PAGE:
Recycling links us with N.Y.
By Jan TenBruggencate
Recycling is moving in opposite directions at opposing ends of the nation.
In Hawai'i this year, the Legislature passed and the governor signed the first beverage container deposit bill, or "bottle bill," to be passed in a state since 1986.
In 2005, you'll pay a little more for a soft drink or bottle of water, but you'll get 5 cents back when you turn in the container, whether it's glass, plastic or metal.
Moving in the other direction is New York City. The city is abandoning collection of glass and plastics for recycling by refuse collection crews.
The city has found that collecting certain recyclables with the trash is too expensive, in a year in which New York faces budget deficits in the millions of dollars.
The city is continuing to pick up paper and metal for recycling, and said it will review its policy on plastics and glass during the next couple of years.
New York Mayor Michael Bloomberg said the change should save the city $40 million a year.
"Our commitment to recycling is just as strong as ever. We're just trying to be practical," Bloomberg said.
All in all, though, the situation in New York won't be all that different from that in Hawai'i.
New York continues to have a bottle bill, and offers a nickel deposit on beverage containers. That won't change.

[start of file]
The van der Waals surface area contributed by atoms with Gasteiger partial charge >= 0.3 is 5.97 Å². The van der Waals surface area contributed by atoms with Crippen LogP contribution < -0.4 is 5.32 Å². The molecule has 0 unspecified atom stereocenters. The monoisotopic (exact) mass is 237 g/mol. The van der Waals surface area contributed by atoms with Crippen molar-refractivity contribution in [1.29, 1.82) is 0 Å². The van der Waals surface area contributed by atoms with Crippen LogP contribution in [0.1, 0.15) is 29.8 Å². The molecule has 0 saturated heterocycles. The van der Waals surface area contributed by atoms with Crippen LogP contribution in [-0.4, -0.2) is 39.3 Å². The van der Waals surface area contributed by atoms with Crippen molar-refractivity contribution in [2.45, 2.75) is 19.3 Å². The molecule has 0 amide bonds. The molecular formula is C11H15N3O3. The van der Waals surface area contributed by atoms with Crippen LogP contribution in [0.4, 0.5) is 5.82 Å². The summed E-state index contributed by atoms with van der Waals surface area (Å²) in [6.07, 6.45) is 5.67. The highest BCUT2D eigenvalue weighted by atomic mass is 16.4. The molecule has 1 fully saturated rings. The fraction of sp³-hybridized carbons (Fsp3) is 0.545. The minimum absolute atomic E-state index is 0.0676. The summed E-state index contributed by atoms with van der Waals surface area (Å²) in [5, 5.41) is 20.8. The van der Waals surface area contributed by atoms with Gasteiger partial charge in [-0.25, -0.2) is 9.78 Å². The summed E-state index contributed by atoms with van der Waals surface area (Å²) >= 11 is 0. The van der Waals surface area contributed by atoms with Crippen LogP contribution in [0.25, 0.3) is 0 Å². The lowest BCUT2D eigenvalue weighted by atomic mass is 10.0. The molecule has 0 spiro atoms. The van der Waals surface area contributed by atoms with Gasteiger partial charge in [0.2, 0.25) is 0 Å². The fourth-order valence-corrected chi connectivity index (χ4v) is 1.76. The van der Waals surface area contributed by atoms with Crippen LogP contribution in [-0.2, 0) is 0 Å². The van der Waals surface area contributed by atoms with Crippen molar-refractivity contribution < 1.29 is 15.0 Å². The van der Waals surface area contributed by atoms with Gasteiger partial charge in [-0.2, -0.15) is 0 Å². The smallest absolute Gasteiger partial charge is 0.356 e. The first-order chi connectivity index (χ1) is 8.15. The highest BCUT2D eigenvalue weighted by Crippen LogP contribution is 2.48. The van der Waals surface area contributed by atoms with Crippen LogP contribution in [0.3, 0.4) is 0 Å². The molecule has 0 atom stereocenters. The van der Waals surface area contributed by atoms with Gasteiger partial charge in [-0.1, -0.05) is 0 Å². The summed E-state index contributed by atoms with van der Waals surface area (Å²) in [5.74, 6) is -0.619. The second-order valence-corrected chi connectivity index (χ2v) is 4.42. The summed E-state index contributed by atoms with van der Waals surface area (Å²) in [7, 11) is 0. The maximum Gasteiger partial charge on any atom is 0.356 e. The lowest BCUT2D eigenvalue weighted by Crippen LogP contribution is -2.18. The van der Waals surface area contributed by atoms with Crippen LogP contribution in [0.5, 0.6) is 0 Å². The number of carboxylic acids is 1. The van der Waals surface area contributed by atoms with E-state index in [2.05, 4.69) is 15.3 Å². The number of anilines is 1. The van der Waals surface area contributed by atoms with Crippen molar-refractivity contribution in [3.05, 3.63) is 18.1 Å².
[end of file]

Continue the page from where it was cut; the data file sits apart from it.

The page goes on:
The City and County of Honolulu has experimented with curbside recycling and concluded that it's too expensive. The city did it without spending the millions New York has on its effort.
The beverage industry, which opposes the bottle bill, early this year issued its own proposal for recycling, which included curbside recycling.
It suggested households be assessed a fee for trash collection, and that the fee be reduced for families that recycle. It also called for more drop-off recycling sites, especially in rural areas.
The industry argued that this would result in increased recycling of all kinds of materials, not just beverage containers.
Supporters of the bottle bill argued that curbside recycling had been tried and found unworkable. They also argued that most beverages in single-serve containers are consumed away from the home, and that a bottle bill would more effectively keep them out of the waste stream than curbside recycling.
The Hawai'i bottle bill could jump-start efforts to enact similar legislation across the nation, said Pat Franklin, executive director of the Container Recycling Institute, a Virginia-based nonprofit group that advocates recycling.
"The victory in Hawai'i will breathe new life into the campaign to conserve resources and make beverage producers responsible for their packaging waste," Franklin said. "We expect to see at least 20 states introduce some type of container deposit legislation in 2003."
Jan TenBruggencate is The Advertiser's Kaua'i bureau chief and its science and environment writer. Reach him at (808) 245-3074 or email@example.com.